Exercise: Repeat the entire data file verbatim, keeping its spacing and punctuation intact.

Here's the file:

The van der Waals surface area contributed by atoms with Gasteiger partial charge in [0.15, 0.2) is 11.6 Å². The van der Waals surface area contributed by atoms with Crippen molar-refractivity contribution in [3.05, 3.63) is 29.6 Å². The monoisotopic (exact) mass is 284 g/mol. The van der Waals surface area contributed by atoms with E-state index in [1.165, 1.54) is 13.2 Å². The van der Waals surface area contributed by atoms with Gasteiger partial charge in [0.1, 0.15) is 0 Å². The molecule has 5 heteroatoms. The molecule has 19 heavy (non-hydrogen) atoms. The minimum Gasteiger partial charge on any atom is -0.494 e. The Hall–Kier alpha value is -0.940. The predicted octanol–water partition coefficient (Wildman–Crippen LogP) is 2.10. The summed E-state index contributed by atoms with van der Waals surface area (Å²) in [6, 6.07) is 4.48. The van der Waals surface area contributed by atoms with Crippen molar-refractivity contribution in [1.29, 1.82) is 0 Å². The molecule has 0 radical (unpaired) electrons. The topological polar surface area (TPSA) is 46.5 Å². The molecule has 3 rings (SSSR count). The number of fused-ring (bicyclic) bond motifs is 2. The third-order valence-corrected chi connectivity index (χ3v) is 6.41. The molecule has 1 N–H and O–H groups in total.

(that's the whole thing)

The van der Waals surface area contributed by atoms with Gasteiger partial charge in [0.15, 0.2) is 11.6 Å². The van der Waals surface area contributed by atoms with Crippen molar-refractivity contribution in [3.05, 3.63) is 29.6 Å². The monoisotopic (exact) mass is 284 g/mol. The van der Waals surface area contributed by atoms with E-state index in [1.165, 1.54) is 13.2 Å². The van der Waals surface area contributed by atoms with Gasteiger partial charge in [0.1, 0.15) is 0 Å². The molecule has 5 heteroatoms. The molecule has 19 heavy (non-hydrogen) atoms. The minimum Gasteiger partial charge on any atom is -0.494 e. The Hall–Kier alpha value is -0.940. The predicted octanol–water partition coefficient (Wildman–Crippen LogP) is 2.10. The summed E-state index contributed by atoms with van der Waals surface area (Å²) in [6, 6.07) is 4.48. The van der Waals surface area contributed by atoms with Crippen molar-refractivity contribution in [1.29, 1.82) is 0 Å². The molecule has 0 radical (unpaired) electrons. The topological polar surface area (TPSA) is 46.5 Å². The molecule has 3 rings (SSSR count). The number of fused-ring (bicyclic) bond motifs is 2. The third-order valence-corrected chi connectivity index (χ3v) is 6.41. The molecule has 1 N–H and O–H groups in total.